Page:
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Original Scholarship Population health
Lauren A. Taylor
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Context: Recent health policies incentivize health care providers to collaborate with community‐based organizations (CBOs), such as food pantries and homeless shelters, to address patients’ social determinants of health (SDOH). The perspectives of health care leaders on these policy changes have been studied, but the perspectives of CBO managers have not.
Methods: Our research question was: How are CBOs in Massachusetts perceiving and responding to new Medicaid policies that encourage collaboration between health care organizations and CBOs? We interviewed 46 people in leadership positions at CBOs in Massachusetts for approximately an hour each. We analyzed these data abductively, meaning that we iterated between inductively coding transcripts and consulting existing theories and frameworks.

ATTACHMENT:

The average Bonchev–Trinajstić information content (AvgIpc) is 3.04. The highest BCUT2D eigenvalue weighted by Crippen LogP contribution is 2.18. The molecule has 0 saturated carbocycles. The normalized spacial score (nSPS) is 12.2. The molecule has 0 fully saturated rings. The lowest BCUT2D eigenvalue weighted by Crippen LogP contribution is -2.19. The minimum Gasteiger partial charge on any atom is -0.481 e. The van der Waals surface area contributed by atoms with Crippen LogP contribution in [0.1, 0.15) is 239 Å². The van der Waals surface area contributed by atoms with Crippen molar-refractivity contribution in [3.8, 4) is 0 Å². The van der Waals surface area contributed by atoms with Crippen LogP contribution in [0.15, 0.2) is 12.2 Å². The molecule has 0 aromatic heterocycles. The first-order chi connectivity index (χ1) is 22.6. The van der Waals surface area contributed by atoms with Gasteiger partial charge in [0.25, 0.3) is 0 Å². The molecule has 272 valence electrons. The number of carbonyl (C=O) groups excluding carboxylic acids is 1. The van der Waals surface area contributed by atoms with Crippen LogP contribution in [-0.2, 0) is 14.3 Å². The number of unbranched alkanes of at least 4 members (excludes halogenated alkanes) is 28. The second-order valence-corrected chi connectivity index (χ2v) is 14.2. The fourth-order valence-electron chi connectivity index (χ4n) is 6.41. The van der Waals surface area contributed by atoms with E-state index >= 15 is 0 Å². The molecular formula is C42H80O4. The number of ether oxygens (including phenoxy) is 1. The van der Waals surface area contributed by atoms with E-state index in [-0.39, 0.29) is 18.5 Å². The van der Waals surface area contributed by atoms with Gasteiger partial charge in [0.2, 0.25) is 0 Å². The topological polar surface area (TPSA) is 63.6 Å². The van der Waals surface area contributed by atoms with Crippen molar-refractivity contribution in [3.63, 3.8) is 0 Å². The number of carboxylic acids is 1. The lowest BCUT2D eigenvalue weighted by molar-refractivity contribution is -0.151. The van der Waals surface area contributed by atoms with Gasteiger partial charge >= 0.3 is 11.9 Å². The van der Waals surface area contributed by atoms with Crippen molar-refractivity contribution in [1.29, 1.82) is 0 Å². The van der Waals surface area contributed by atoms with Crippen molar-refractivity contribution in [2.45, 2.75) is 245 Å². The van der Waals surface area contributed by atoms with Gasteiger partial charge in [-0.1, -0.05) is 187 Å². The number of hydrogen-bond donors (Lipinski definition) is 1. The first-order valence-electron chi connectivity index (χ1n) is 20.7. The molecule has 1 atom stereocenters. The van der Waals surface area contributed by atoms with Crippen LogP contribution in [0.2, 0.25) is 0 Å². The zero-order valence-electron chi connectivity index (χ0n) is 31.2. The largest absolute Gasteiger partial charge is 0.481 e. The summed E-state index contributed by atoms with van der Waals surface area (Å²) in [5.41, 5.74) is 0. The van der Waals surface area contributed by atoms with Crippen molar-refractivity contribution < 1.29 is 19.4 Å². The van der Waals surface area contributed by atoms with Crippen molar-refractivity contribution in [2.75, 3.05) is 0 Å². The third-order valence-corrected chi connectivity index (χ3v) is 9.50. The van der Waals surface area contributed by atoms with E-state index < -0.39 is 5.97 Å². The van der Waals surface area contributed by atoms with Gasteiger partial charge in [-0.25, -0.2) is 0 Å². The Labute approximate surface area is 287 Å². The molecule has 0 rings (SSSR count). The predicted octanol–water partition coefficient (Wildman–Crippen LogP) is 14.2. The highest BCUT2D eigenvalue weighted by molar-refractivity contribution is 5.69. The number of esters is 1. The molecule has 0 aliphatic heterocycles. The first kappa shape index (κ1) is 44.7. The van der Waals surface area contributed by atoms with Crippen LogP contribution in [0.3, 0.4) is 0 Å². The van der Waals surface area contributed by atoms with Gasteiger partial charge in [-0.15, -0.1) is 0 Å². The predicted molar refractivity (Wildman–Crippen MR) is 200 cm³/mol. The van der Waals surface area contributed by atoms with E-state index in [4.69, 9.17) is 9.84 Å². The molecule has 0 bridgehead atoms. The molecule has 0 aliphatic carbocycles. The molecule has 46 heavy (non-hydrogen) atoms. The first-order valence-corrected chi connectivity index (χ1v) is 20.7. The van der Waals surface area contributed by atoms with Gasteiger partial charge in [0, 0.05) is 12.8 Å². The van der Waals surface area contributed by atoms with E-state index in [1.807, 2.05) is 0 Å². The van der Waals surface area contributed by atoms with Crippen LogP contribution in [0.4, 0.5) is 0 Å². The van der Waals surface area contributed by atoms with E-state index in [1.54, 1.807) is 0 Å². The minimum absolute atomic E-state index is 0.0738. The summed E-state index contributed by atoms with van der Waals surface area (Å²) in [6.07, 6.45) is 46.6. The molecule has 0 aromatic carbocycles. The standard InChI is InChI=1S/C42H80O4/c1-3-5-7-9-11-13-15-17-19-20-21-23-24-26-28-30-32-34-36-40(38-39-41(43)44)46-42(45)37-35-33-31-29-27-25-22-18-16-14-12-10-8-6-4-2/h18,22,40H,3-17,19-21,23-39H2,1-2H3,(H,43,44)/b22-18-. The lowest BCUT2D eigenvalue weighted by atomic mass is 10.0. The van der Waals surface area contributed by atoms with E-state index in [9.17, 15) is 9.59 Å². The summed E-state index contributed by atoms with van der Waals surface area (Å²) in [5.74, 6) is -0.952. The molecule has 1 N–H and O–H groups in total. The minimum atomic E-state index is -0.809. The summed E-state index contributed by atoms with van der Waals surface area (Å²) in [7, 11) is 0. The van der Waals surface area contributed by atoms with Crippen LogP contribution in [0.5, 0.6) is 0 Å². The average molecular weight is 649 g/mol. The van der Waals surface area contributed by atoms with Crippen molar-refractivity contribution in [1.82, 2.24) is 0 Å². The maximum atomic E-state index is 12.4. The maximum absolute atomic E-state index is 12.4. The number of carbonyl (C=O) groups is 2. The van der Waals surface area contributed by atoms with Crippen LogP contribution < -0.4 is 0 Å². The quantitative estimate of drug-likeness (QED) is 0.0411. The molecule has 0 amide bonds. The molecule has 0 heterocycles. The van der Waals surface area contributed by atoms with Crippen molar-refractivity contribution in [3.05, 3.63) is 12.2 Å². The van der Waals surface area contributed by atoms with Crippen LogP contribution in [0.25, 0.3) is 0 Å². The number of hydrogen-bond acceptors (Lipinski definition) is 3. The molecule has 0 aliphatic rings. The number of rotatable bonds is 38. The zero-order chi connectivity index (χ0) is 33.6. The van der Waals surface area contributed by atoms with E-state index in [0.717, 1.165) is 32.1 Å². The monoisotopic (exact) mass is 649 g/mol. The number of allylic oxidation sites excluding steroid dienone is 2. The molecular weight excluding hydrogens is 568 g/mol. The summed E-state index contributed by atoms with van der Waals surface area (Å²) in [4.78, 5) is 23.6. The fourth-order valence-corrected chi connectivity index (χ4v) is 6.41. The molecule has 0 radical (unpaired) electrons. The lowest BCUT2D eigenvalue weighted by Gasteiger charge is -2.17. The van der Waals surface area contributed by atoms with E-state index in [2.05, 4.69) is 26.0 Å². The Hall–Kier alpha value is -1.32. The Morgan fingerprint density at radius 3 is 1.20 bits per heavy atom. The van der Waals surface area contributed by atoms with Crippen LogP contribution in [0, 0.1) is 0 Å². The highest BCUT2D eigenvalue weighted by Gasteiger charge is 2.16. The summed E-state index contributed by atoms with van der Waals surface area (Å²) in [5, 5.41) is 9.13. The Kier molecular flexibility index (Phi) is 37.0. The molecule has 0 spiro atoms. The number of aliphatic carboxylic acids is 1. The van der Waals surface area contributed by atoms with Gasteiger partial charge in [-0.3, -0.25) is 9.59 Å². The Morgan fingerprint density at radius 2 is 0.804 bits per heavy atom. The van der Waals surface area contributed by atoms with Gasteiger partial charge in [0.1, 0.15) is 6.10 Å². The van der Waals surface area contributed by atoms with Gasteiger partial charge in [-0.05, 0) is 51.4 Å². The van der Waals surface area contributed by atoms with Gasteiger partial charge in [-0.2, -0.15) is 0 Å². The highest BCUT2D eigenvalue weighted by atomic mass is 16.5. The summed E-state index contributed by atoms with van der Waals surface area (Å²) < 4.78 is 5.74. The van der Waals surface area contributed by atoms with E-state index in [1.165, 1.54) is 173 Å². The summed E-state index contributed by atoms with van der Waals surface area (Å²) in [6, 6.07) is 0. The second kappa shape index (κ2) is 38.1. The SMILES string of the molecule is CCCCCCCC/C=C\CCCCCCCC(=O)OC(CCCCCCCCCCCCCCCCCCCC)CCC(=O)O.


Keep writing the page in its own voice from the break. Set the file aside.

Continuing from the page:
Findings: We found evidence of a knowing‐doing gap among CBOs. Even though CBOs value their distinctiveness and autonomy from health care, they have undertaken a series of organizational changes in response to the new Medicaid policy that make their organizations appear more like health care organizations. These changes include adopting new performance metrics, hiring clinical staff to the board and senior management positions, and using medical language to describe nonmedical work. Drawing on institutional theory, we suggest that the nonprofits undertake such changes in an effort to demonstrate legitimacy to health care organizations, who may be able to provide new sources of critically needed revenue.
Conclusions: Massachusetts CBOs perceive health systems as potential sources of revenue, due in part to an ongoing Medicaid redesign that encourages the integration of health and social services. This perception is driving CBOs to appear more like health care organizations, but the impacts of these changes on welfare remain unknown.
Keywords: social determinants, community-based organizations, knowing-doing gap, medical sociology.
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Sep 2, 2021
Jul 20, 2021
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